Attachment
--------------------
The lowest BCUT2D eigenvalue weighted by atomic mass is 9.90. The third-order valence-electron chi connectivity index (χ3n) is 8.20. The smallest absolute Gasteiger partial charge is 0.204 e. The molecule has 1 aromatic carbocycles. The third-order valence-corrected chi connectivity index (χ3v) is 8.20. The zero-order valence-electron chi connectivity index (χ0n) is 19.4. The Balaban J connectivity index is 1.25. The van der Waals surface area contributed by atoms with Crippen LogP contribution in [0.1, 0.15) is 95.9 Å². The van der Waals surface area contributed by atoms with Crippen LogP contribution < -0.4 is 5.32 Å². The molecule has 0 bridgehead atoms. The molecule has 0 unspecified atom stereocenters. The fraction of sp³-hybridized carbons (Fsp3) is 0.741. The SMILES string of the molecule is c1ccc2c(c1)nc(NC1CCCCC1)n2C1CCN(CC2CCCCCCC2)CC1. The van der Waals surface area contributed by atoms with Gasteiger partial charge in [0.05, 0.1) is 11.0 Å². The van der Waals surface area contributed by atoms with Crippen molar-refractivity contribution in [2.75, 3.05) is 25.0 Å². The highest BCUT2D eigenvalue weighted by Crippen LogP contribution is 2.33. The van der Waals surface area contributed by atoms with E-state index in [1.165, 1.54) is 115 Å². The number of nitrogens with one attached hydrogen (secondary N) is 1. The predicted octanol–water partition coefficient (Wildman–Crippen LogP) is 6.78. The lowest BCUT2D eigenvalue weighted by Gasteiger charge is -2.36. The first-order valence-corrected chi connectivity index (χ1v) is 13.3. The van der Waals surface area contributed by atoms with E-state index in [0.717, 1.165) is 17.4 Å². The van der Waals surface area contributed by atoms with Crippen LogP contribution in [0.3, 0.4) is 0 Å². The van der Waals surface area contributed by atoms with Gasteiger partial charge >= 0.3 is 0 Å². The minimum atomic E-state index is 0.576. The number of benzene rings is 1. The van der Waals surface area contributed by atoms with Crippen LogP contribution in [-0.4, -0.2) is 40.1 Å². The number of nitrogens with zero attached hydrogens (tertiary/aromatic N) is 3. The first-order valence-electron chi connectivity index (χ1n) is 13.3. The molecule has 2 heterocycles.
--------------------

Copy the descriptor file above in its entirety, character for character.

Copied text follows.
The lowest BCUT2D eigenvalue weighted by atomic mass is 9.90. The third-order valence-electron chi connectivity index (χ3n) is 8.20. The smallest absolute Gasteiger partial charge is 0.204 e. The molecule has 1 aromatic carbocycles. The third-order valence-corrected chi connectivity index (χ3v) is 8.20. The zero-order valence-electron chi connectivity index (χ0n) is 19.4. The Balaban J connectivity index is 1.25. The van der Waals surface area contributed by atoms with Crippen LogP contribution in [0.1, 0.15) is 95.9 Å². The van der Waals surface area contributed by atoms with Crippen LogP contribution < -0.4 is 5.32 Å². The molecule has 0 bridgehead atoms. The molecule has 0 unspecified atom stereocenters. The fraction of sp³-hybridized carbons (Fsp3) is 0.741. The SMILES string of the molecule is c1ccc2c(c1)nc(NC1CCCCC1)n2C1CCN(CC2CCCCCCC2)CC1. The van der Waals surface area contributed by atoms with Gasteiger partial charge in [0.05, 0.1) is 11.0 Å². The van der Waals surface area contributed by atoms with Crippen molar-refractivity contribution in [2.75, 3.05) is 25.0 Å². The highest BCUT2D eigenvalue weighted by Crippen LogP contribution is 2.33. The van der Waals surface area contributed by atoms with E-state index in [1.165, 1.54) is 115 Å². The number of nitrogens with one attached hydrogen (secondary N) is 1. The predicted octanol–water partition coefficient (Wildman–Crippen LogP) is 6.78. The lowest BCUT2D eigenvalue weighted by Gasteiger charge is -2.36. The first-order valence-corrected chi connectivity index (χ1v) is 13.3. The van der Waals surface area contributed by atoms with E-state index in [0.717, 1.165) is 17.4 Å². The van der Waals surface area contributed by atoms with Crippen LogP contribution in [0.3, 0.4) is 0 Å². The van der Waals surface area contributed by atoms with Gasteiger partial charge >= 0.3 is 0 Å². The minimum atomic E-state index is 0.576. The number of benzene rings is 1. The van der Waals surface area contributed by atoms with Crippen LogP contribution in [-0.4, -0.2) is 40.1 Å². The number of nitrogens with zero attached hydrogens (tertiary/aromatic N) is 3. The first-order valence-electron chi connectivity index (χ1n) is 13.3. The molecule has 2 heterocycles.